Reading Jim Whitehurst’s The Open Organization, you can hear the voice of a leader on a mission. Achieving a well-described personal transformation to become the Red Hat CEO, Whitehurst chronicles his leadership journey of the last few years, increasingly believing that the “open organization model” he encountered (and then further developed with other Red Hatters) has the potential to become a “new management paradigm.” The book further argues that reframing leadership as “engaging and catalyzing participative communities both inside and outside” has helped Red Hat better achieve all-important performance imperatives of speed, agility, and innovation, and that the open model could be applicable to other organizations too—enabling them similarly to achieve higher performance. The essays in this volume, plus the growing contributions to the “movement building” website Opensource.com, reflect a high level of enthusiasm and interest among many other practitioners for exploring further the practice of “open organization.”
Tradition, progress, and key challenges
But like any movement on the rise, this one might benefit from some cautionary context. Leaf through most management books of the last thirty years, and you’ll find narratives similar to those now surrounding the open organization. They tend to assume this general form: “The world is now facing an unprecedented magnitude of change. The situation calls for wise leaders to get ahead of the curve—by pursuing some new revolution of organization, practice, or strategy. Let me thus describe a personal, positive experience with the new approach that I’ve had; and let me amplify it by offering some how-to suggestions for joining this revolution. I can also offer a few illustrative case examples to help encourage you, dear reader, to take the plunge too.”
Dismissing the open organization as just another version of this familiar management research story might seem easy. But we shouldn’t be too quickly cynical. After all, the standard expositions of “new and better way of working” map to how much of human progress actually occurs. At the same time, however, we should challenge any new version of the story with a few hard questions. Specifically: is open management really something new and game-changing, or just yesterday’s “revolution,” dressed up in different clothes? Is its “solution” a one-shot idea or something really applicable to a broad variety of business challenges? And will the recommended approach indeed bring a quantum leap of effectiveness and performance—enough to justify adoption and (inevitably) the cost and pain of changing how a (currently non-open) company does its business?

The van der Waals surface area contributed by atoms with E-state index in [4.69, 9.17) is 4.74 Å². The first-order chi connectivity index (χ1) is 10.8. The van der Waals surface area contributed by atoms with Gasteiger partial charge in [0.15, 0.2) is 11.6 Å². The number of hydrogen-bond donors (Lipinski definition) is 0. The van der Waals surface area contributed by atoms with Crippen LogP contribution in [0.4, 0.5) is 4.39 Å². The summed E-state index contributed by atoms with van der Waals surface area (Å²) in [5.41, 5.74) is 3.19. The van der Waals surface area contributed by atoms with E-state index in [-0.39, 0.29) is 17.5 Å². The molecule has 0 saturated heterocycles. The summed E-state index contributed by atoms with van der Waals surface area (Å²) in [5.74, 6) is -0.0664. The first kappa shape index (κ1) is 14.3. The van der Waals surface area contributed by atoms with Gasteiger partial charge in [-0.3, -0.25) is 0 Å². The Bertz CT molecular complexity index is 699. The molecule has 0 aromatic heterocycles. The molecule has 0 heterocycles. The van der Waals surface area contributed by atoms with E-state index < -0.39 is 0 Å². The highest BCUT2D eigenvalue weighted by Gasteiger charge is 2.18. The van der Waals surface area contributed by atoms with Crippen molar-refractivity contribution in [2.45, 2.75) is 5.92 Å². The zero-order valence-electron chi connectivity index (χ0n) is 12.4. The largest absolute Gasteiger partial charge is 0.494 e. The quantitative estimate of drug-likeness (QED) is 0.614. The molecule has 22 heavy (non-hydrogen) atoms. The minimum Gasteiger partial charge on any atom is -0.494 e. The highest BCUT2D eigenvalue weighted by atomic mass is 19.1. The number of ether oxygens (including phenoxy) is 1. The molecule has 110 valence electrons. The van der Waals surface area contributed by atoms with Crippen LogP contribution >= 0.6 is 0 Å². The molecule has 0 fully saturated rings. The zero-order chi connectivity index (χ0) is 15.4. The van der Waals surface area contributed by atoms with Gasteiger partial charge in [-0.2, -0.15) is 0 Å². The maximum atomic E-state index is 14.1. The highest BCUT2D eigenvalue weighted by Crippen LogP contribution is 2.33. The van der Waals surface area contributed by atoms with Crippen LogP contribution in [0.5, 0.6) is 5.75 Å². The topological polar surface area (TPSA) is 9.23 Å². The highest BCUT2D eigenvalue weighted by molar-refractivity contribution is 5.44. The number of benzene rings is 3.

How new is ‘open’?
As for the first question—”Is this really new?”—many open organization ideas have popped up, here and there, in research and best practice prescriptions of the last many years. The “Knowledge Revolution” that Peter Drucker and others first articulated in the 1980s started the march towards flatter, more empowered organizations, more democratic processes (especially in services firms), and more inclusive decision-making. The “discovery” of the value of high performance teams and cross-silo collaboration has matured from anti-hierarchical innovation in the 1980s and 90s to increasingly common practice in most best-of-class organizations.